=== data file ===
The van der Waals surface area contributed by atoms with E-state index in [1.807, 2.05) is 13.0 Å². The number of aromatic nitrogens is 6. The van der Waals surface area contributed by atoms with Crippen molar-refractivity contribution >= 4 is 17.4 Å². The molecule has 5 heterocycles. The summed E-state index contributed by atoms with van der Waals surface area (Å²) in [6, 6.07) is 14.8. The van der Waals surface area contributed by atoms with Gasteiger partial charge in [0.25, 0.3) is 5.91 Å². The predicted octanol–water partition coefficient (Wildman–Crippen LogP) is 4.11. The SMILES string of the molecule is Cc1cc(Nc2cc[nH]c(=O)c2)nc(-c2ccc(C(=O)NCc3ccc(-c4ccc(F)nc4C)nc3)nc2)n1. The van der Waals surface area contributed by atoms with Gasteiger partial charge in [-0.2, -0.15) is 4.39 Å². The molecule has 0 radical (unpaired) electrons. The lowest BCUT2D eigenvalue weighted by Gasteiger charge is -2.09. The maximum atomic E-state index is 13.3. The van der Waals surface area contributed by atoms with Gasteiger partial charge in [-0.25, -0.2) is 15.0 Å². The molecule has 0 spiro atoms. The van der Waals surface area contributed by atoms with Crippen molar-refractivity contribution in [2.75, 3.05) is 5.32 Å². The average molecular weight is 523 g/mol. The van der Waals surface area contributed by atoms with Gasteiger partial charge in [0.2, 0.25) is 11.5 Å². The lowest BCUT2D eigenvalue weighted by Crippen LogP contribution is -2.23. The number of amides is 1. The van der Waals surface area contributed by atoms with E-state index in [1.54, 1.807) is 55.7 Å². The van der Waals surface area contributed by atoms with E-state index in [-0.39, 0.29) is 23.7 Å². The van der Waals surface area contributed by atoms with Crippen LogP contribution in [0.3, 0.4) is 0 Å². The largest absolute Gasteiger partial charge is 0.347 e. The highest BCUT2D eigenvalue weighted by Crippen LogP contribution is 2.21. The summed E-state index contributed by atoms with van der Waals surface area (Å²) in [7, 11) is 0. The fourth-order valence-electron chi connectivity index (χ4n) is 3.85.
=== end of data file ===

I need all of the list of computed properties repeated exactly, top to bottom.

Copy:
The van der Waals surface area contributed by atoms with E-state index in [1.807, 2.05) is 13.0 Å². The number of aromatic nitrogens is 6. The van der Waals surface area contributed by atoms with Crippen molar-refractivity contribution >= 4 is 17.4 Å². The molecule has 5 heterocycles. The summed E-state index contributed by atoms with van der Waals surface area (Å²) in [6, 6.07) is 14.8. The van der Waals surface area contributed by atoms with Gasteiger partial charge in [0.25, 0.3) is 5.91 Å². The predicted octanol–water partition coefficient (Wildman–Crippen LogP) is 4.11. The SMILES string of the molecule is Cc1cc(Nc2cc[nH]c(=O)c2)nc(-c2ccc(C(=O)NCc3ccc(-c4ccc(F)nc4C)nc3)nc2)n1. The van der Waals surface area contributed by atoms with Gasteiger partial charge in [-0.2, -0.15) is 4.39 Å². The molecule has 0 radical (unpaired) electrons. The lowest BCUT2D eigenvalue weighted by Gasteiger charge is -2.09. The maximum atomic E-state index is 13.3. The van der Waals surface area contributed by atoms with Gasteiger partial charge in [-0.25, -0.2) is 15.0 Å². The molecule has 0 spiro atoms. The van der Waals surface area contributed by atoms with Crippen molar-refractivity contribution in [2.75, 3.05) is 5.32 Å². The average molecular weight is 523 g/mol. The van der Waals surface area contributed by atoms with Gasteiger partial charge in [0.2, 0.25) is 11.5 Å². The lowest BCUT2D eigenvalue weighted by Crippen LogP contribution is -2.23. The number of amides is 1. The van der Waals surface area contributed by atoms with E-state index in [1.54, 1.807) is 55.7 Å². The van der Waals surface area contributed by atoms with E-state index in [-0.39, 0.29) is 23.7 Å². The van der Waals surface area contributed by atoms with Crippen LogP contribution in [0.3, 0.4) is 0 Å². The largest absolute Gasteiger partial charge is 0.347 e. The highest BCUT2D eigenvalue weighted by Crippen LogP contribution is 2.21. The summed E-state index contributed by atoms with van der Waals surface area (Å²) in [7, 11) is 0. The fourth-order valence-electron chi connectivity index (χ4n) is 3.85.